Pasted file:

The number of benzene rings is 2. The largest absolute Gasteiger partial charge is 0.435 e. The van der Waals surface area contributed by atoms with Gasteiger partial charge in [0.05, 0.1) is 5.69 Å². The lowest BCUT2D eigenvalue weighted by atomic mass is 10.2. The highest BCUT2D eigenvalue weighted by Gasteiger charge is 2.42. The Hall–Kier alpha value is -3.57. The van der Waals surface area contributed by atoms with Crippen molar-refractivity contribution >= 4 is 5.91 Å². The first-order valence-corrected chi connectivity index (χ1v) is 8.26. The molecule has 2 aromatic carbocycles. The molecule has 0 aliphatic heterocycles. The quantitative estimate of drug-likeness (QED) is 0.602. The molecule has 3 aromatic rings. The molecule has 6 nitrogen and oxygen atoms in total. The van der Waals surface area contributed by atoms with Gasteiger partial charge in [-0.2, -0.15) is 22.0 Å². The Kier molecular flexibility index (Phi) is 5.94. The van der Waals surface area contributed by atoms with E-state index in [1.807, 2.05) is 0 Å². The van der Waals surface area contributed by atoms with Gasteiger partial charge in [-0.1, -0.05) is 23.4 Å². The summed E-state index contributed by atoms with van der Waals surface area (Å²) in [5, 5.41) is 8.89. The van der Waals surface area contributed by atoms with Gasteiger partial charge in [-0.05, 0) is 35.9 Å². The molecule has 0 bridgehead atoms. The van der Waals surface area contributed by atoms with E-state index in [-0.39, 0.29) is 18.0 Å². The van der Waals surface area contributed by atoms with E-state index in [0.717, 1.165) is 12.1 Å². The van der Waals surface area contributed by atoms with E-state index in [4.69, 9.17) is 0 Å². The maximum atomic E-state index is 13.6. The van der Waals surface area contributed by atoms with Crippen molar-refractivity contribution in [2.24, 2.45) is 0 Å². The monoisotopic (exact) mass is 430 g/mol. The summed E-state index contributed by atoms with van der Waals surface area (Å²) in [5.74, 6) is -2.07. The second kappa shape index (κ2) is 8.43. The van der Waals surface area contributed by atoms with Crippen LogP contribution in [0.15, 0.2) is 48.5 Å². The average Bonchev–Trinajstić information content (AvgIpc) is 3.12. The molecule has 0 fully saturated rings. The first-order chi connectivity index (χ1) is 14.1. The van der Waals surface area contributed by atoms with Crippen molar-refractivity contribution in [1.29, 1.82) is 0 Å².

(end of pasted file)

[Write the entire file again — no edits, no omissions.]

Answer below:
The number of benzene rings is 2. The largest absolute Gasteiger partial charge is 0.435 e. The van der Waals surface area contributed by atoms with Gasteiger partial charge in [0.05, 0.1) is 5.69 Å². The lowest BCUT2D eigenvalue weighted by atomic mass is 10.2. The highest BCUT2D eigenvalue weighted by Gasteiger charge is 2.42. The Hall–Kier alpha value is -3.57. The van der Waals surface area contributed by atoms with Crippen molar-refractivity contribution >= 4 is 5.91 Å². The first-order valence-corrected chi connectivity index (χ1v) is 8.26. The molecule has 2 aromatic carbocycles. The molecule has 0 aliphatic heterocycles. The quantitative estimate of drug-likeness (QED) is 0.602. The molecule has 3 aromatic rings. The molecule has 6 nitrogen and oxygen atoms in total. The van der Waals surface area contributed by atoms with Gasteiger partial charge in [-0.2, -0.15) is 22.0 Å². The Kier molecular flexibility index (Phi) is 5.94. The van der Waals surface area contributed by atoms with E-state index in [1.807, 2.05) is 0 Å². The van der Waals surface area contributed by atoms with Gasteiger partial charge in [-0.1, -0.05) is 23.4 Å². The summed E-state index contributed by atoms with van der Waals surface area (Å²) in [5, 5.41) is 8.89. The van der Waals surface area contributed by atoms with Gasteiger partial charge in [-0.05, 0) is 35.9 Å². The molecule has 0 bridgehead atoms. The van der Waals surface area contributed by atoms with E-state index in [-0.39, 0.29) is 18.0 Å². The van der Waals surface area contributed by atoms with E-state index in [0.717, 1.165) is 12.1 Å². The van der Waals surface area contributed by atoms with E-state index in [4.69, 9.17) is 0 Å². The maximum atomic E-state index is 13.6. The van der Waals surface area contributed by atoms with Crippen molar-refractivity contribution in [2.24, 2.45) is 0 Å². The monoisotopic (exact) mass is 430 g/mol. The summed E-state index contributed by atoms with van der Waals surface area (Å²) in [5.74, 6) is -2.07. The second kappa shape index (κ2) is 8.43. The van der Waals surface area contributed by atoms with Crippen LogP contribution in [0.15, 0.2) is 48.5 Å². The average Bonchev–Trinajstić information content (AvgIpc) is 3.12. The molecule has 0 fully saturated rings. The first-order chi connectivity index (χ1) is 14.1. The van der Waals surface area contributed by atoms with Crippen molar-refractivity contribution in [1.29, 1.82) is 0 Å².